Considering the rural nature of the site, the industries that Enham specialised in were agriculture, horticulture and forestry. However, instruction was also given in the following: poultry-rearing, electrical fitting, basket-making, carpentry and joinery, boot and shoe repairing, and hand-made furniture. Many of these trades were the same sorts as were being offered in similar institutions elsewhere in Britain at the time. Those in charge believed that ‘only by combining treatment and training with personal supervision can the best results be obtained’. 4

Two men working on the farm, driving a tractor to plough a field.

It wasn’t just training that Enham provided, but also various forms of treatment. A medical block was established on site, thanks to the British Red Cross Society, which provided facilities for exercising and training in the gymnasium, hyperthermal baths, and electricity and manipulations in the orthopaedic department, for example.

Another view of Enham Place, this time showing the rear of the property and a new medical block.

As they moved further into the 1920s, more buildings and accommodation were built for the men attending Enham. The need for more room and more beds was a constant issue that hospitals and institutions continued to battle with, as the extent of the effects of war on these men became more and more apparent. Not just temporary housing for those who would only spend a short time at Enham – there was also provision for those who would need permanent accommodation. Those running Enham understood that it was detrimental to many of the men to have to leave behind their wives and families to come to Enham, especially those with permanent disabilities, so they thought it best to provide family accommodation nearby. This, they hoped, would encourage men to stay there for as long as they needed, and not leave because they wanted to be with their families again.

Rehabilitation for disabled ex-Servicemen is an area where a fair amount of work has been undertaken. However, the origins of Enham Trust as an establishment for disabled veterans of the First World War might not have been as well-known, so hopefully this blog sheds some light on that early chapter.

20sPeople at The National Archives

20sPeople at The National Archives explores and shares stories that connect the people of the 2020s with the people of the 1920s. Accompanying the release of the 1921 Census of England and Wales, 20sPeople shows what we can learn by connecting with those who have gone before us. Find out more at nationalarchives.gov.uk/20speople.


  1. The National Archives. Catalogue ref: PIN 15/37.
  2. ’What We Do’, www.enhamtrust.org.uk/what-we-do.
  3. The National Archives. Catalogue ref: PIN 15/37.
  4. The National Archives. Catalogue ref: PIN 15/37.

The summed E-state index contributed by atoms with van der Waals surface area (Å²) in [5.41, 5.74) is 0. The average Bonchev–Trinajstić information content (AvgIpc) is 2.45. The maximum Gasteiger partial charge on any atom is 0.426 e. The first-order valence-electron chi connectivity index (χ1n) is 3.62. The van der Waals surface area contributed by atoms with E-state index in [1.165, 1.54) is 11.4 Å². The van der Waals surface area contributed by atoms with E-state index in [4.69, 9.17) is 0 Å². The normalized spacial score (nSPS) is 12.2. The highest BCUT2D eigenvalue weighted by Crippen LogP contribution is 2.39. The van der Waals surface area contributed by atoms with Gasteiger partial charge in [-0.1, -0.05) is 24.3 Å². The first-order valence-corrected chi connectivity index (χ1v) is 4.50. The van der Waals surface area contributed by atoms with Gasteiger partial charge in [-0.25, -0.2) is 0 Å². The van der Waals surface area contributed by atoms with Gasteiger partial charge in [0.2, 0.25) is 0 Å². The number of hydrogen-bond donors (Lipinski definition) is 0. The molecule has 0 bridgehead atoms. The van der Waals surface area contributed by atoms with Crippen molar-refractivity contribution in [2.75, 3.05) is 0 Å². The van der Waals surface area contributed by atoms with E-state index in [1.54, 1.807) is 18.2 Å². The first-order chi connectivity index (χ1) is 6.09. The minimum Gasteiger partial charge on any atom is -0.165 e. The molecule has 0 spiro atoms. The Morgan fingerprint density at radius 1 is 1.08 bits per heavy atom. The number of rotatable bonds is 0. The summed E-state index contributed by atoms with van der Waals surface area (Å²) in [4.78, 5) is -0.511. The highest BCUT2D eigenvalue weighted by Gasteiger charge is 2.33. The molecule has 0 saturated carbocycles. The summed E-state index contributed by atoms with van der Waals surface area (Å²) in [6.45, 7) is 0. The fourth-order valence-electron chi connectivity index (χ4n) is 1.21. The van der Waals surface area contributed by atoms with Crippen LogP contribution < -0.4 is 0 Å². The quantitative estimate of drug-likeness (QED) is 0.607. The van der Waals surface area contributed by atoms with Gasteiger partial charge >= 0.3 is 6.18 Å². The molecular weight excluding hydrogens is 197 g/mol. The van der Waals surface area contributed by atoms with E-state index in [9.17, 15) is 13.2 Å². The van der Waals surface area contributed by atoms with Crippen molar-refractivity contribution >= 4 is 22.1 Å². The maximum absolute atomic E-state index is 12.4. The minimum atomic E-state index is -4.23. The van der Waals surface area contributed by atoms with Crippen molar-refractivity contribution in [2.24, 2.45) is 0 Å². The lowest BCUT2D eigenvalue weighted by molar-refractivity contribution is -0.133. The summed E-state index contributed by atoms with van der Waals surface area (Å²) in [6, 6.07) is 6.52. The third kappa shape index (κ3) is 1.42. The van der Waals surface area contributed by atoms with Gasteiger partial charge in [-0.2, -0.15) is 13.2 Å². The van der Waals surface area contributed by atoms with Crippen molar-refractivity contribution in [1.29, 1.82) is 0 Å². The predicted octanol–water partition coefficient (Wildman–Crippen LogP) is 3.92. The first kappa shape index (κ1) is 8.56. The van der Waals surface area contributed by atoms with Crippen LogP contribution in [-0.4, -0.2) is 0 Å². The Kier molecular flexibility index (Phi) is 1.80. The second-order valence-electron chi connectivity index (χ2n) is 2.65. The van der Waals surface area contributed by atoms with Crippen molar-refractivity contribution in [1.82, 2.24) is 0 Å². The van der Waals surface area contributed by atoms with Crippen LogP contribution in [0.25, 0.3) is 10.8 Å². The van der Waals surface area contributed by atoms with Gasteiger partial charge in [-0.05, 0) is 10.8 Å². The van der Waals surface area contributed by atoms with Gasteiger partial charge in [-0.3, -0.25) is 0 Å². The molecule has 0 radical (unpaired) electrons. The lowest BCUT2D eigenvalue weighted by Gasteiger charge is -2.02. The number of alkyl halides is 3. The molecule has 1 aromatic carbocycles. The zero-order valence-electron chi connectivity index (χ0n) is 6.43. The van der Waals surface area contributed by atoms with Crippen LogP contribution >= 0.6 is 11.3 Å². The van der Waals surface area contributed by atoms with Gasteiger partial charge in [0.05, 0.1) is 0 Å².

1. Joan Nisbet Wentworth says:

    My paternal Grandfather fought in WWI, he was born in Glasgow and fought in the trenches. He along with his wife and 3 young sons sailed out of Liverpool for Massachusetts in 1924. He refused to live in the UK when the Queen of England at that time would not allow Scottish soldiers to receive any wartime benefits. John Nisbet married to Elizabeth McLaughlin. My father was their youngest William Hugh Geddes Nisbet, born in September 1920.

  2. PETER DAVIES says:

    This was an “old wives tale” which had no basis in fact at all. All British soldiers were treated the same.

  3. MARTIN GORRIE says:

    Hi Joan

    Please can you elaborate on your statement as i am currently studying wartime benefits in Scotland as part of my Masters degree. It sounds like an urban myth. I’m not aware the Queen would have any say in these matters as King George V was King in UK from 1910 to 1936 and has limited powers because Parliament decided who could receive benefits. My own research shows Scots received benefits including war pensions and disability pension, including my own family in Fife.

  4. maxwell Press OAM ASM says:

    there were 400,000 Australian abd Bew Zealanders awaiting repatriation back to their homelands in 1914 General Sir John Monash the rdnuwned Australian General was incharge of their repatriation plans. Seeing ygat it was impossible to get thdm home in a short tine, he write to most UK Universities saying that tgese soldiers and aurmennhad left their own safe coubtrirs to help fight to szve Britain and Europe. He suggested that they should be offered free degree education in recognition of their majir contribution to the war effort In fact, sone 44,000 obtained degrees before embarking to home A wonderful repayment from a grateful Britain Thank you
    Max Press OAM Sydney Grandson of Sgt Alred Lachlan Jack / 1432 AIF killed Gallipoli
    28/08/1915 Hill 60